Seattle Mariners News: Justin Smoak Awarded First Base


March 3, 2014; Peoria, AZ, USA; Seattle Mariners first baseman Justin Smoak (17) tosses to relief pitcher Ramon Ramirez (52) (not pictured) on first to complete an out in the fifth inning against the Colorado Rockies at Peoria Sports Complex. Mandatory Credit: Gary A. Vasquez-USA TODAY Sports

New manager Lloyd McClendon is not wasting any time. He is already picking his lineup for opening day.

Justin Smoak will reportedly play first base.

A vote of confidence from the manager can certainly be a positive gesture in certain situations. However, one has to wonder if it is perhaps a bit early to be picking spots.

It is one thing to go with safe picks. Felix Hernandez is still your ace. Robinson Cano is your second baseman. Kyle Seager is your third baseman. Beyond that, the Seattle Mariners have a lot of questions.

That includes the “Smoakamotive.” He still has a lot to prove.

Smoak hit all of .238 last season, and he has a .227 career batting average. He did post a career-high .334 on-base percentage in 2013, but these are hardly the numbers of a consistent producer with the bat. Defensively Smoak is the best option at first base but traditional most teams like to get a little more offense from that position.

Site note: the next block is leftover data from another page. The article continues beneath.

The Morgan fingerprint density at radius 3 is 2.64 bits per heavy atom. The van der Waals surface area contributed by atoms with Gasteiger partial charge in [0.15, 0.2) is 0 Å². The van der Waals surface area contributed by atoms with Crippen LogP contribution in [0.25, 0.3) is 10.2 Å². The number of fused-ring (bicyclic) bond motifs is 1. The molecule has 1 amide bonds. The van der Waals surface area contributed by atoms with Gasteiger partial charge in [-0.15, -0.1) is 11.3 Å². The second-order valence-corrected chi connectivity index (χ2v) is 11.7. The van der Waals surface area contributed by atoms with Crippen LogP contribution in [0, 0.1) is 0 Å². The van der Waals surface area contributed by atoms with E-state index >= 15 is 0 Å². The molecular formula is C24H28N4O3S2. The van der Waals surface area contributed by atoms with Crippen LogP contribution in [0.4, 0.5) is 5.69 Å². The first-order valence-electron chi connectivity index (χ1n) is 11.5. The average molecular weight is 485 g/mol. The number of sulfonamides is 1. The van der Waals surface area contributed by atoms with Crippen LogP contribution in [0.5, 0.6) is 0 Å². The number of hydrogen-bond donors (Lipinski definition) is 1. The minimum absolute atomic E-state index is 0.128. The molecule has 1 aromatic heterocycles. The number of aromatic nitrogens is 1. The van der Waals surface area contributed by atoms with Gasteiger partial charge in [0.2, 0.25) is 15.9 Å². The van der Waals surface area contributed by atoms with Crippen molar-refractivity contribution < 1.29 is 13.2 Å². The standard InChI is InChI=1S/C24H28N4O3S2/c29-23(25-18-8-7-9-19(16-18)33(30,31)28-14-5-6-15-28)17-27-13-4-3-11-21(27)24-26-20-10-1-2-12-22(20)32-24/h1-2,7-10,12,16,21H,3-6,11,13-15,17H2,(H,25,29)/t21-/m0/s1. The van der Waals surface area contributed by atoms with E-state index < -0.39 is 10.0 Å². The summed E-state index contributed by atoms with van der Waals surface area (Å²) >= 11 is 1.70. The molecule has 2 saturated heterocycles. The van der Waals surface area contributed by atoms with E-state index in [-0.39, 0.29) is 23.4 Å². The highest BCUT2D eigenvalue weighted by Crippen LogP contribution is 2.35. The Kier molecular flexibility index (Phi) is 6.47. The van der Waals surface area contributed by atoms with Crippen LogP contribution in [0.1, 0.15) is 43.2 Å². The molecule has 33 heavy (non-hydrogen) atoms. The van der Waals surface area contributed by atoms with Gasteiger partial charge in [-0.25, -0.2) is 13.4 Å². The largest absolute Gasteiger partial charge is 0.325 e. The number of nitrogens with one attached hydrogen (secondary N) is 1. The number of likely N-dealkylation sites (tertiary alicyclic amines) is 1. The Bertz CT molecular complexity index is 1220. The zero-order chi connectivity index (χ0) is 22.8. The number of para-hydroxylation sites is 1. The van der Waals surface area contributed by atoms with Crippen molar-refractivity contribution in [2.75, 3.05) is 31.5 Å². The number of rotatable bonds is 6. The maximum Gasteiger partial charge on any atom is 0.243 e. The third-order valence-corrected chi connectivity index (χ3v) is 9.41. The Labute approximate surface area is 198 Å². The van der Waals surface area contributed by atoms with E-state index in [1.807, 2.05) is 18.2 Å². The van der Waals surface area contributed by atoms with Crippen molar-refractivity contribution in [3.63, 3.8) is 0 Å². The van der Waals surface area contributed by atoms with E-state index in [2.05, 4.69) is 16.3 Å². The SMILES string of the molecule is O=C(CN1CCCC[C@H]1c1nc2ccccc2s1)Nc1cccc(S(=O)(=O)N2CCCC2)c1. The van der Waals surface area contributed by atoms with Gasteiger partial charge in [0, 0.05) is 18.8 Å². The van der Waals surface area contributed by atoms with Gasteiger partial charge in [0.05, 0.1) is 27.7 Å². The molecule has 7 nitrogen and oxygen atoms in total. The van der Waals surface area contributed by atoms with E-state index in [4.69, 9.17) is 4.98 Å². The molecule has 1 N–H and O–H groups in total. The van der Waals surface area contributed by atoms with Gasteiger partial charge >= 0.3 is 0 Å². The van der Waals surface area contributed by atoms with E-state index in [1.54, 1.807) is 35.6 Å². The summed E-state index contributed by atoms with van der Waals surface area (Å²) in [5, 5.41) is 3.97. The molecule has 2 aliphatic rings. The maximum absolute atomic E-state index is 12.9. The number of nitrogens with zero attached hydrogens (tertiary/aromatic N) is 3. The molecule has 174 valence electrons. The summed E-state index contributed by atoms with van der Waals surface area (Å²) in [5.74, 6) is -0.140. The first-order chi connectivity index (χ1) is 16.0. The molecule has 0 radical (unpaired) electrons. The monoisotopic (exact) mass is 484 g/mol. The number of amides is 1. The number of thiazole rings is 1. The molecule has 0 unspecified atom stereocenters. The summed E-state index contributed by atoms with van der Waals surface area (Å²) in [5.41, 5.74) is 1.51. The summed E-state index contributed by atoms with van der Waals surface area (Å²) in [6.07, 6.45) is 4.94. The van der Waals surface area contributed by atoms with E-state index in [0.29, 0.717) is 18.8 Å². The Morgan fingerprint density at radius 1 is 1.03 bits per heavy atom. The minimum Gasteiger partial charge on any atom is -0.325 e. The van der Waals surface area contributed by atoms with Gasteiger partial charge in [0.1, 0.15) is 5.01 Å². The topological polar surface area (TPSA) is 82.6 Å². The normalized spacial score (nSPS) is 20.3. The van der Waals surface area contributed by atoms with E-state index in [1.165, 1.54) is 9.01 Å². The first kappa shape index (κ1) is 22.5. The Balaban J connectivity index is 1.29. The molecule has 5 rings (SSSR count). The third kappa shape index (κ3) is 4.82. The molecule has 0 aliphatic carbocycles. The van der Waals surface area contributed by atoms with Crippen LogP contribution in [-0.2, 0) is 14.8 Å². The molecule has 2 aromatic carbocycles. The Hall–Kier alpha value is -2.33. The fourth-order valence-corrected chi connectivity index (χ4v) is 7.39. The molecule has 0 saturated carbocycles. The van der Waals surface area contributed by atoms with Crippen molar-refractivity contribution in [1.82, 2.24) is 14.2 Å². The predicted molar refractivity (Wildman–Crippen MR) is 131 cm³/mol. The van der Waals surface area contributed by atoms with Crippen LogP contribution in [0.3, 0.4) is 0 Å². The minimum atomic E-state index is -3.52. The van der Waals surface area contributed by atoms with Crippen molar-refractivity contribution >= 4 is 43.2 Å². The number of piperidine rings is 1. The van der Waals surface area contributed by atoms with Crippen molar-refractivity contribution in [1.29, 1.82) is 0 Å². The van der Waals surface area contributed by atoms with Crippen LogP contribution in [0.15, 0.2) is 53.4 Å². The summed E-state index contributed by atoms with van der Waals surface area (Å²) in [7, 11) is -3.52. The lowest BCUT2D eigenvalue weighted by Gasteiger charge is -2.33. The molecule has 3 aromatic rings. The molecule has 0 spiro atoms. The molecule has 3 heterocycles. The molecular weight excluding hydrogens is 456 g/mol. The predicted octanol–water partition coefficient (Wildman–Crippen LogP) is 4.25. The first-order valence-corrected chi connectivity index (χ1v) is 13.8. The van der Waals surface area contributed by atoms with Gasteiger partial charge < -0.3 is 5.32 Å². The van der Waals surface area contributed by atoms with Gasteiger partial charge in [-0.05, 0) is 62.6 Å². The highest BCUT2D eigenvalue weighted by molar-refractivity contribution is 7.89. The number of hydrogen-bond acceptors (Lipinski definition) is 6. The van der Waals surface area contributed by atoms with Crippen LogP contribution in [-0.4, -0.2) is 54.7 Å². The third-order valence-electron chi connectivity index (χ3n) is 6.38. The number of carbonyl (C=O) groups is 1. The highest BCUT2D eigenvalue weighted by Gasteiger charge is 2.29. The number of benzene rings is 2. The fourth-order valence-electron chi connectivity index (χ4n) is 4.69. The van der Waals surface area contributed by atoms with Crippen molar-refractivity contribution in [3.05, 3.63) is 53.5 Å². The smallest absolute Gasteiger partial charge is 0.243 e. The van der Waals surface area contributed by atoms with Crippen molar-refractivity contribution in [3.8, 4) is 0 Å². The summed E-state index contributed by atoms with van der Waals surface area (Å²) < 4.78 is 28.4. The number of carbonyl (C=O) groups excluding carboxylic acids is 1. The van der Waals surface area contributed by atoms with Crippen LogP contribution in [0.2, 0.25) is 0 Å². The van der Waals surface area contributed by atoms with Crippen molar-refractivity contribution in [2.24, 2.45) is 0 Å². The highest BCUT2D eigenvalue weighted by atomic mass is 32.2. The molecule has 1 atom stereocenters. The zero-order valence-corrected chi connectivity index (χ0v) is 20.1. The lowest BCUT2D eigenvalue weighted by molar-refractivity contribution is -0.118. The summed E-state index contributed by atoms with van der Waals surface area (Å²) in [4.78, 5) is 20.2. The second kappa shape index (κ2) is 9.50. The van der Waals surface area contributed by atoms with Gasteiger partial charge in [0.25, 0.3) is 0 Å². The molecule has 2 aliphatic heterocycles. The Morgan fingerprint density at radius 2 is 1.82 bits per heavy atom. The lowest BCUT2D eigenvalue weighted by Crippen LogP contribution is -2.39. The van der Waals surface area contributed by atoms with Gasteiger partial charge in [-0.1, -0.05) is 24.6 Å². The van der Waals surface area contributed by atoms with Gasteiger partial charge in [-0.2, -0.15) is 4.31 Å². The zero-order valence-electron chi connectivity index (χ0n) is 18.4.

Some fans have remained optimistic about Smoak, hoping that eventually he will “turn the corner” or have a “breakout” season. There just comes a point in a player’s career where you have to wonder whether the ceiling has been reached.

At 27, Smoak is not exactly a prospect anymore. He has played in 100 or more games for the last four seasons and his progress seems to be inching up very slowly.

Sure, he had a 1.1 WAR last season,which was the best of his young career. However, do the Mariners really think that Smoak is going to make a serious jump in 2014 and start hitting .270 or clubbing 30+ home runs?

The way the roster is shaping up, Smoak might have been the everyday first baseman anyway. It just seems a little bit early to make such a statement. Why couldn’t Corey Hart or Logan Morrison compete for the starting job? What happens if Smoak has an awful spring from this point forward?

Last spring, Smoak hit .407 in Arizona and then hit the previously-mentioned .238 during the regular season. This spring he is hitting .292 through 10 games.

What can we expect during the regular season? Lloyd McClendon is apparently not worried, since he already gave Smoak the job at first base. Maybe this will finally be the year that Smoak lives up to the hype.

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